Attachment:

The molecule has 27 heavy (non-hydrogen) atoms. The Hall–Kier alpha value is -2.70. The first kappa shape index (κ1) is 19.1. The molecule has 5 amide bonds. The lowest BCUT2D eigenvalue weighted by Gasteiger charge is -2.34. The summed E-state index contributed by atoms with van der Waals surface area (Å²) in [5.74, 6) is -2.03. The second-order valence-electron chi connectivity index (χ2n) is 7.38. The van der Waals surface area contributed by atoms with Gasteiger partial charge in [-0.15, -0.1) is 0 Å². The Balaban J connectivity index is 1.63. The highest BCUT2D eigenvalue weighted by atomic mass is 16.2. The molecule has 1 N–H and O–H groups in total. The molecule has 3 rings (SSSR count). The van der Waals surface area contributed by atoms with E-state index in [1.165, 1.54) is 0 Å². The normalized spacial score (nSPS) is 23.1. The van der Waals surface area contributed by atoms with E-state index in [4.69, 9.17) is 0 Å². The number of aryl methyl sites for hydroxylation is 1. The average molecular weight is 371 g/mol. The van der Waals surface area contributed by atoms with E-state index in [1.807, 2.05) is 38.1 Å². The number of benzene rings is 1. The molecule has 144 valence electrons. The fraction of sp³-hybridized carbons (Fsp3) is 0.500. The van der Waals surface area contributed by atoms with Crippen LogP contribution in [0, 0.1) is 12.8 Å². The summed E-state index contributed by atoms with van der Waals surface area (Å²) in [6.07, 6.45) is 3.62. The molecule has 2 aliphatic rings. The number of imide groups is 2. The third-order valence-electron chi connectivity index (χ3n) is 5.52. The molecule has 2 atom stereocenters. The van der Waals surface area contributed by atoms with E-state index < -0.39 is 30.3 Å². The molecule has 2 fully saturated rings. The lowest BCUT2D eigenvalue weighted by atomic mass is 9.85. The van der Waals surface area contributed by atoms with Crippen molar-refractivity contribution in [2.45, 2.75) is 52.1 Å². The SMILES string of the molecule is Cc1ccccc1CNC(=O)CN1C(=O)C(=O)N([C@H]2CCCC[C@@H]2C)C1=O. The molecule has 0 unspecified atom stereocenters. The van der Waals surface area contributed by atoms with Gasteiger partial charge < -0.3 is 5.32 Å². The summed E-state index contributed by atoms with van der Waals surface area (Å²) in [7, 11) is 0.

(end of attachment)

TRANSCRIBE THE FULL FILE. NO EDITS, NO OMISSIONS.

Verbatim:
The molecule has 27 heavy (non-hydrogen) atoms. The Hall–Kier alpha value is -2.70. The first kappa shape index (κ1) is 19.1. The molecule has 5 amide bonds. The lowest BCUT2D eigenvalue weighted by Gasteiger charge is -2.34. The summed E-state index contributed by atoms with van der Waals surface area (Å²) in [5.74, 6) is -2.03. The second-order valence-electron chi connectivity index (χ2n) is 7.38. The van der Waals surface area contributed by atoms with Gasteiger partial charge in [-0.15, -0.1) is 0 Å². The Balaban J connectivity index is 1.63. The highest BCUT2D eigenvalue weighted by atomic mass is 16.2. The molecule has 1 N–H and O–H groups in total. The molecule has 3 rings (SSSR count). The van der Waals surface area contributed by atoms with E-state index in [1.165, 1.54) is 0 Å². The normalized spacial score (nSPS) is 23.1. The van der Waals surface area contributed by atoms with E-state index in [4.69, 9.17) is 0 Å². The number of aryl methyl sites for hydroxylation is 1. The average molecular weight is 371 g/mol. The van der Waals surface area contributed by atoms with E-state index in [1.807, 2.05) is 38.1 Å². The number of benzene rings is 1. The molecule has 144 valence electrons. The fraction of sp³-hybridized carbons (Fsp3) is 0.500. The van der Waals surface area contributed by atoms with Crippen LogP contribution in [0, 0.1) is 12.8 Å². The summed E-state index contributed by atoms with van der Waals surface area (Å²) in [6.07, 6.45) is 3.62. The molecule has 2 aliphatic rings. The number of imide groups is 2. The third-order valence-electron chi connectivity index (χ3n) is 5.52. The molecule has 2 atom stereocenters. The van der Waals surface area contributed by atoms with E-state index < -0.39 is 30.3 Å². The molecule has 2 fully saturated rings. The lowest BCUT2D eigenvalue weighted by atomic mass is 9.85. The van der Waals surface area contributed by atoms with Crippen molar-refractivity contribution in [2.45, 2.75) is 52.1 Å². The SMILES string of the molecule is Cc1ccccc1CNC(=O)CN1C(=O)C(=O)N([C@H]2CCCC[C@@H]2C)C1=O. The molecule has 0 unspecified atom stereocenters. The van der Waals surface area contributed by atoms with Gasteiger partial charge < -0.3 is 5.32 Å². The summed E-state index contributed by atoms with van der Waals surface area (Å²) in [7, 11) is 0.